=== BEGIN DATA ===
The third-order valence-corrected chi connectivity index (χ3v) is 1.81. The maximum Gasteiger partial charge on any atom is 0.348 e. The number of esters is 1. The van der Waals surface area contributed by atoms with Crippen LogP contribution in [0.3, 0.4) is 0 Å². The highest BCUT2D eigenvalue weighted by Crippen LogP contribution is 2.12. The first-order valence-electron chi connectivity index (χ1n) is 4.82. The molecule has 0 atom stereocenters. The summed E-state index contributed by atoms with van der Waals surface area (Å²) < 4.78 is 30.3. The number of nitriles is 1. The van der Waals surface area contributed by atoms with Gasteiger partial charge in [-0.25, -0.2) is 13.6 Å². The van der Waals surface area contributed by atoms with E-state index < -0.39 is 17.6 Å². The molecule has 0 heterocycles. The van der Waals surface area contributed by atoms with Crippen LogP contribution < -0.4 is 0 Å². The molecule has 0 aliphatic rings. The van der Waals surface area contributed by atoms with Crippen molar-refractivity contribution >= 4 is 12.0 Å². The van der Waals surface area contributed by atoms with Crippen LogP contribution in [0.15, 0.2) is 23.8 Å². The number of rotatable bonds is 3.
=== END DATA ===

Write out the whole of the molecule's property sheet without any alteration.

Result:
The third-order valence-corrected chi connectivity index (χ3v) is 1.81. The maximum Gasteiger partial charge on any atom is 0.348 e. The number of esters is 1. The van der Waals surface area contributed by atoms with Crippen LogP contribution in [0.3, 0.4) is 0 Å². The highest BCUT2D eigenvalue weighted by Crippen LogP contribution is 2.12. The first-order valence-electron chi connectivity index (χ1n) is 4.82. The molecule has 0 atom stereocenters. The summed E-state index contributed by atoms with van der Waals surface area (Å²) < 4.78 is 30.3. The number of nitriles is 1. The van der Waals surface area contributed by atoms with Gasteiger partial charge in [-0.25, -0.2) is 13.6 Å². The van der Waals surface area contributed by atoms with E-state index < -0.39 is 17.6 Å². The molecule has 0 heterocycles. The van der Waals surface area contributed by atoms with Crippen LogP contribution < -0.4 is 0 Å². The molecule has 0 aliphatic rings. The van der Waals surface area contributed by atoms with Crippen molar-refractivity contribution >= 4 is 12.0 Å². The van der Waals surface area contributed by atoms with Crippen LogP contribution in [0.15, 0.2) is 23.8 Å². The number of rotatable bonds is 3.